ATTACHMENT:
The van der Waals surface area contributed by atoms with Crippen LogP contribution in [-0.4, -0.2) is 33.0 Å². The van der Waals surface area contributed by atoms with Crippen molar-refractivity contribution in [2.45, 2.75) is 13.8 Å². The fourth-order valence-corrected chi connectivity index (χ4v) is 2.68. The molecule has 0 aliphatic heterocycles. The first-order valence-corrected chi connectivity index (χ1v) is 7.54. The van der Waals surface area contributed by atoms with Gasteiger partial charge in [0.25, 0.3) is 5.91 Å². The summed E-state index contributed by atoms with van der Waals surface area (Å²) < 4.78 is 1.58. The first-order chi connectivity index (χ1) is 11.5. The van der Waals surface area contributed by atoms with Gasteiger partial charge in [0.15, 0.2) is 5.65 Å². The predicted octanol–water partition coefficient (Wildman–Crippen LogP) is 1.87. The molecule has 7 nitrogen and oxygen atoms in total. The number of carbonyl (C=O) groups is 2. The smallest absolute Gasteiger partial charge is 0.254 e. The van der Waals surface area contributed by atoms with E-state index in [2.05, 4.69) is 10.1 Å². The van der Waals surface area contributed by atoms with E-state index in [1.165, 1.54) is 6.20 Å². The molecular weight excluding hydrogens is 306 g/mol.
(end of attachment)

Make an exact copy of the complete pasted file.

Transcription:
The van der Waals surface area contributed by atoms with Crippen LogP contribution in [-0.4, -0.2) is 33.0 Å². The van der Waals surface area contributed by atoms with Crippen molar-refractivity contribution in [2.45, 2.75) is 13.8 Å². The fourth-order valence-corrected chi connectivity index (χ4v) is 2.68. The molecule has 0 aliphatic heterocycles. The first-order valence-corrected chi connectivity index (χ1v) is 7.54. The van der Waals surface area contributed by atoms with Gasteiger partial charge in [0.25, 0.3) is 5.91 Å². The summed E-state index contributed by atoms with van der Waals surface area (Å²) < 4.78 is 1.58. The first-order chi connectivity index (χ1) is 11.5. The van der Waals surface area contributed by atoms with Gasteiger partial charge in [0.15, 0.2) is 5.65 Å². The predicted octanol–water partition coefficient (Wildman–Crippen LogP) is 1.87. The molecule has 7 nitrogen and oxygen atoms in total. The number of carbonyl (C=O) groups is 2. The smallest absolute Gasteiger partial charge is 0.254 e. The van der Waals surface area contributed by atoms with E-state index in [2.05, 4.69) is 10.1 Å². The van der Waals surface area contributed by atoms with E-state index in [1.165, 1.54) is 6.20 Å². The molecular weight excluding hydrogens is 306 g/mol.